In the state of Michigan, the Secretary of State oversees public notaries, vehicle registration and automotive licensing, and, perhaps most importantly, serves as the state’s chief elections officer.
This November, Michiganders will vote to replace incumbent Ruth Johnson (R), who cannot run again due to term limits. Election security and how to best preserve the integrity of Michigan votes are key issues in this race.
Mary Treder Lang is running for Secretary of State as a Republican. She is the Vice President of Major Gifts for Vista Maria. Jocelyn Benson is the Democratic candidate running for Secretary of State, and is currently the CEO of the Ross Initiative in Sports for Equality (RISE) and the former Dean of Wayne State University Law School in Detroit.
Treder Lang says that she’s confident in Michigan’s recently-revamped voting equipment, but she believes in the importance of securing that equipment from potential hackers. In order to preserve the integrity of Michigan votes, she believes that voting equipment should not be connected to the internet and that paper ballots should be used as supportive documentation. If elected to office, Treder Lang also plans to work on recruiting and certifying poll workers so voting precincts don't go understaffed.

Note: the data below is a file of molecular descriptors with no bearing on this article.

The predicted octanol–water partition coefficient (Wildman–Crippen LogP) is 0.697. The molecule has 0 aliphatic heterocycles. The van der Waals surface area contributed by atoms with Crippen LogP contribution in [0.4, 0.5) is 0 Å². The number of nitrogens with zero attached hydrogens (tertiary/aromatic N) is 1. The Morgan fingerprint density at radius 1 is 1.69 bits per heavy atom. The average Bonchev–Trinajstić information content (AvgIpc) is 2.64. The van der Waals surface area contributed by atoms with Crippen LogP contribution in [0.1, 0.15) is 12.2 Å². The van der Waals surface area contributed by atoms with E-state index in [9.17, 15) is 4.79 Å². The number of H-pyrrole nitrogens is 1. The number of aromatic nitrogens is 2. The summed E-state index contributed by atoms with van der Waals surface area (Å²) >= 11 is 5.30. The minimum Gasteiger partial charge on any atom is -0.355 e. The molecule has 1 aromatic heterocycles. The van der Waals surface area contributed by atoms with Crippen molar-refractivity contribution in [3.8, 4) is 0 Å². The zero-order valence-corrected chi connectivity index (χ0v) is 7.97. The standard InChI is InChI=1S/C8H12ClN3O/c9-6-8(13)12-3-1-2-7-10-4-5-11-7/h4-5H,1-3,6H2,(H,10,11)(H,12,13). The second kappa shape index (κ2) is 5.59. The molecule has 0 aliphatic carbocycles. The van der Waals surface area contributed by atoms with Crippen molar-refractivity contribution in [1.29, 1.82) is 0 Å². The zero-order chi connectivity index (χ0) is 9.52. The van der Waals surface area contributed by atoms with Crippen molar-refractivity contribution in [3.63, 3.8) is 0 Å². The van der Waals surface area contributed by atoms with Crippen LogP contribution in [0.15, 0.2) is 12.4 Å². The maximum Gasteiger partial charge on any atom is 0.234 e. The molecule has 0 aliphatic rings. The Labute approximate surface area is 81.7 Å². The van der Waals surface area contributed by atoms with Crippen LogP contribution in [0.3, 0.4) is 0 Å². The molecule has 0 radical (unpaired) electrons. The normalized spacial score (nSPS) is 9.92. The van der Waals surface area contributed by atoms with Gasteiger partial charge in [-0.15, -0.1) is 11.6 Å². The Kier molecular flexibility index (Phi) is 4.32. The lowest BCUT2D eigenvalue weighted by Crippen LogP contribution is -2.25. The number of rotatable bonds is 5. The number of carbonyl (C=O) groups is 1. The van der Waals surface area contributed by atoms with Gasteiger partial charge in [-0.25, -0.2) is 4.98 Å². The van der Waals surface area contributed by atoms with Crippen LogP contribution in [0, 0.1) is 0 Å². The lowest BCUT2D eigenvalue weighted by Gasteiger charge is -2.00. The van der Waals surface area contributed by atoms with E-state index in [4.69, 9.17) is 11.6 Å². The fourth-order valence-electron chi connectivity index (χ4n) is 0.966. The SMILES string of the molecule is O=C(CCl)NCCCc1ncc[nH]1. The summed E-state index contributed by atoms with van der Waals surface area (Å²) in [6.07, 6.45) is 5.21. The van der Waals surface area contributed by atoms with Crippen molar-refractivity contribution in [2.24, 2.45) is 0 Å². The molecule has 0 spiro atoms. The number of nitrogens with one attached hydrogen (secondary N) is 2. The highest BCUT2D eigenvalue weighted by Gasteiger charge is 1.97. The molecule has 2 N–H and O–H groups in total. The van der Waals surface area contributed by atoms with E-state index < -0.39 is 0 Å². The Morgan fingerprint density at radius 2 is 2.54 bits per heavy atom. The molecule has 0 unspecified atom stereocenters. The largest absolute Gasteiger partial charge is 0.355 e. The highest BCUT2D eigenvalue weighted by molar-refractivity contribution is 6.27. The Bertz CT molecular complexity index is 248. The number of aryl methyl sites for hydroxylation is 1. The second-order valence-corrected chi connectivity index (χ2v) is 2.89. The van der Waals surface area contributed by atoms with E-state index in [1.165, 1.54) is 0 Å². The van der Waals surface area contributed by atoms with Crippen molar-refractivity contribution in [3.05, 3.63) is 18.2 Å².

“I have a plan which is ‘One Citizen, One Vote.’ I’ve learned a great deal in the last 13 months obtaining the support of the clerks and speaking to many clerks throughout the state, and knowing that we need to increase state-of-the-art election training not only for the clerks, but also for the poll workers,” Treder Lang said.
Benson says that if elected, she also intends to uphold and strengthen election security in Michigan. Her plan includes instituting risk-limiting post-election audits, improving poll worker training, and stiffening penalties for those who try to hack into our election system.
“I also want to create an election security commission that will continually advise myself and our office on any type of threats to the security of our elections so that we can stay ahead of them and implement data-driven, solution-oriented plans to address them — to protect our elections — all while, at the same time, on the same parallel track, increasing access to the vote through things like no-reason absentee, early voting, and other policies that data has shown will increase turnout across the entire state,” said Benson.